The Corner

Sunday Morning Sermon

More from Evangelicals for Mitt:

Evangelicals for Mitt exists because we want a president who shares our political and moral values and priorities, can win in 2008, and can govern effectively thereafter. We believe that the leader of the free world should not only understand, but also articulate why, a values-based governing strategy will result in a more humane, just, and compassionate society. We believe we have found just a person in Mitt Romney, the governor of Massachusetts. He’s not just a candidate evangelicals can support—he is the best choice for people of faith. It’s not even close. That’s why we launched a grassroots effort earlier this year that helped earn him a terrific victory at the first presidential straw poll, and that’s why we’re starting this website.

On the Big Question:

Yes, Gov. Romney is a Mormon. We are not. According to the liberal media, this is an unbridgeable gap, and evangelicals will never turn out to support a faithful Mormon like Mitt Romney. As usual, the media have it wrong. And they root their error (as usual) in a fundamental misunderstanding about American evangelicals—seeing us as ignorant and intolerant simpletons who are incapable of making sophisticated political value judgments.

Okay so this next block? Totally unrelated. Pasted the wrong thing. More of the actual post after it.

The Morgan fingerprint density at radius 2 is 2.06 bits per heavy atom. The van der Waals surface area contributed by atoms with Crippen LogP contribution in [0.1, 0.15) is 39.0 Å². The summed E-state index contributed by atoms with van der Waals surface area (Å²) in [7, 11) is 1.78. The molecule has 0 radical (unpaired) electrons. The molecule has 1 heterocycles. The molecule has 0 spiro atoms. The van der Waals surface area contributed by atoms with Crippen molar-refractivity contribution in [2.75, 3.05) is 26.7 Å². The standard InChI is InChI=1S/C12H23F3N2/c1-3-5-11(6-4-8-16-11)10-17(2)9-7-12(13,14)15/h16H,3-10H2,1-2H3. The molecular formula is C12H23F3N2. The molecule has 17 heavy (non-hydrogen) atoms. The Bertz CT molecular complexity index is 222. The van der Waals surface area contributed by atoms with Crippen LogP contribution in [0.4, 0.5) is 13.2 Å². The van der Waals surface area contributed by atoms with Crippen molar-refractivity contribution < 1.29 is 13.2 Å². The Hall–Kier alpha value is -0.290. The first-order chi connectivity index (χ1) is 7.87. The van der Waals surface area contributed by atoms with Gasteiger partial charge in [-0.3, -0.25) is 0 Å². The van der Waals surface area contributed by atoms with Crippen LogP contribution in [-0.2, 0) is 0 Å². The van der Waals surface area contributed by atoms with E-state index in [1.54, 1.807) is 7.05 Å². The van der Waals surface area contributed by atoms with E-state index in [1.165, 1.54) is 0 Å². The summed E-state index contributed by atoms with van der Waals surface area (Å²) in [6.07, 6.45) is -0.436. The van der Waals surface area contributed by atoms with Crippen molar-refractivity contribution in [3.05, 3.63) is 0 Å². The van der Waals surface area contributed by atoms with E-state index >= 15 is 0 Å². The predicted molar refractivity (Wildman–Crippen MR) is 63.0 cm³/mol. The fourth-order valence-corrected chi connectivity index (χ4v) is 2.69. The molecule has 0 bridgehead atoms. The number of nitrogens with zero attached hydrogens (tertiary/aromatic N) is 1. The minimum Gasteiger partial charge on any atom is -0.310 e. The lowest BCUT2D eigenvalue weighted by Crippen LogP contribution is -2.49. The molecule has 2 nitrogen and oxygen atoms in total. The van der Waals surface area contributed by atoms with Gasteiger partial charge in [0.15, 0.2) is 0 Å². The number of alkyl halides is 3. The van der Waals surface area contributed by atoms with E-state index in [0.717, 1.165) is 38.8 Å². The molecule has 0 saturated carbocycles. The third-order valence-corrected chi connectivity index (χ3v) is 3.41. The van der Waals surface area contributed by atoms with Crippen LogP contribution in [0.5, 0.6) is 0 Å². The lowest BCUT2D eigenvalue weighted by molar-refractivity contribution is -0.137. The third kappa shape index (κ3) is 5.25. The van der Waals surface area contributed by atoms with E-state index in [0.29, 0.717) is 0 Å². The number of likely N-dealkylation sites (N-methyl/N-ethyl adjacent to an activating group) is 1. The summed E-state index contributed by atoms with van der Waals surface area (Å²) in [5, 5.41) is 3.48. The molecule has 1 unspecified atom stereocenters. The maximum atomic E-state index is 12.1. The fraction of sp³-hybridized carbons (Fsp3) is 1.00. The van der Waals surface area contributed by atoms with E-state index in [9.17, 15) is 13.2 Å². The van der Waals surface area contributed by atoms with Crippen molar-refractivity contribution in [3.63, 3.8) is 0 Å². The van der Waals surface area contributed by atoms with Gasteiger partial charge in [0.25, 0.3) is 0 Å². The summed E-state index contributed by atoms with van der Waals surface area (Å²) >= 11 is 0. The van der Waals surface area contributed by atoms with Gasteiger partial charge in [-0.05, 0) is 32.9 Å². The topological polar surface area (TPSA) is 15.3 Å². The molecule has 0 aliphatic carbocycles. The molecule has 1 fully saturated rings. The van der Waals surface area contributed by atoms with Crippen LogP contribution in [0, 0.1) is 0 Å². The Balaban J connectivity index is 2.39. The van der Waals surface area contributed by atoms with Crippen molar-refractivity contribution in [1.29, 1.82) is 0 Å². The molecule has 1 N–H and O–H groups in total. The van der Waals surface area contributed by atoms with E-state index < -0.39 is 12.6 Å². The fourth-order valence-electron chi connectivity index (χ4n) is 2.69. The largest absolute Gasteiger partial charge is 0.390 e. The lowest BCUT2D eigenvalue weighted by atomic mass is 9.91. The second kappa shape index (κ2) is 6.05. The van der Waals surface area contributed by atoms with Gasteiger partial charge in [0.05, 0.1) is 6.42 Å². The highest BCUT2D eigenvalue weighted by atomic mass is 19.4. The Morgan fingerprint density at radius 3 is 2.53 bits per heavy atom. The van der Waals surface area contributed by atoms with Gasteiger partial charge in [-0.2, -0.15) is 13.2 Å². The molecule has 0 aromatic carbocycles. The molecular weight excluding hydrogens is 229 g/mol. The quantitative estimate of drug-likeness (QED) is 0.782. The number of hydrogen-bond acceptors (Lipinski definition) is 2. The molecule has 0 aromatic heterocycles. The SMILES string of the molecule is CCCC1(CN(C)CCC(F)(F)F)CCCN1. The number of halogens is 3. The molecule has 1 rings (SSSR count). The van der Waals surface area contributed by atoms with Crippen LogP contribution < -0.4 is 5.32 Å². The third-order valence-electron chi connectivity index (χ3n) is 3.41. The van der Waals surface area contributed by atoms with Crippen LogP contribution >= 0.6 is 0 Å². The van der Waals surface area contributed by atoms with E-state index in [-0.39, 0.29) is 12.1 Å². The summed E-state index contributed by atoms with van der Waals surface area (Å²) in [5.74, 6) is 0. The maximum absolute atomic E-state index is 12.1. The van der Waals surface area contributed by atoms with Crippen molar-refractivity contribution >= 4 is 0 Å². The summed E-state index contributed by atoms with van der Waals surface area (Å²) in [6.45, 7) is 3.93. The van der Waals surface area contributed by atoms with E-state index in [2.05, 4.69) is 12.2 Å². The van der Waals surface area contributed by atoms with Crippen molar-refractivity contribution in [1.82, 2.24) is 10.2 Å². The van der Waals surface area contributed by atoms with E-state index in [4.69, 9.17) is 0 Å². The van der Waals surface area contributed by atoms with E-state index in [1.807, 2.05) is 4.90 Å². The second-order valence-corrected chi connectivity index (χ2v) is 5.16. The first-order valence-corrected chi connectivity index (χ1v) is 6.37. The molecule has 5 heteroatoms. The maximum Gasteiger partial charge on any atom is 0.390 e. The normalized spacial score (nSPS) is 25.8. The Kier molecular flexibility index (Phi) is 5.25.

To be perfectly clear, we believe Gov. Romney is not only acceptable to conservative Christians, but that he is clearly the best choice for people of faith. He is right on all the issues, and he has proven his positions with actions. He is a gifted and persuasive spokesman for our political and moral values. Here is the bottom line: the 2008 election is for president, not pastor. We would never advocate that the Governor become our pastor or lead our churches—we disagree with him profoundly on theological issues. But we reject the notion that the president of the United States has to be in perfect harmony with our religious doctrine. In fact, that is not a test that has been applied before—after all, Jimmy Carter was probably more theologically in line with evangelicals than Ronald Reagan, yet we believe that Reagan was clearly the better choice in 1980.

Let’s leave the absurd religious litmus test to the Democrats. What we want is a president who shares our moral and political values and will put them into action. A President Romney would do that—just as he’s done in Massachusetts—making him stand head and shoulders above the rest of the field.

Finally, it is not just our theory that evangelicals will support Governor Romney. In March, 2006, he shocked the political establishment by finishing second at the Southern Republican Leadership Conference straw poll in Memphis, Tennessee. We led the grassroots effort that put him above John McCain and George Allen, and where did he get the vast majority of his support? From the very Southern evangelicals who the media is convinced will not support a Mormon from Massachusetts.

John J. Miller is the national correspondent for National Review and the director of the Dow Journalism Program at Hillsdale College. His new book is Reading Around: Journalism on Authors, Artists, and Ideas.

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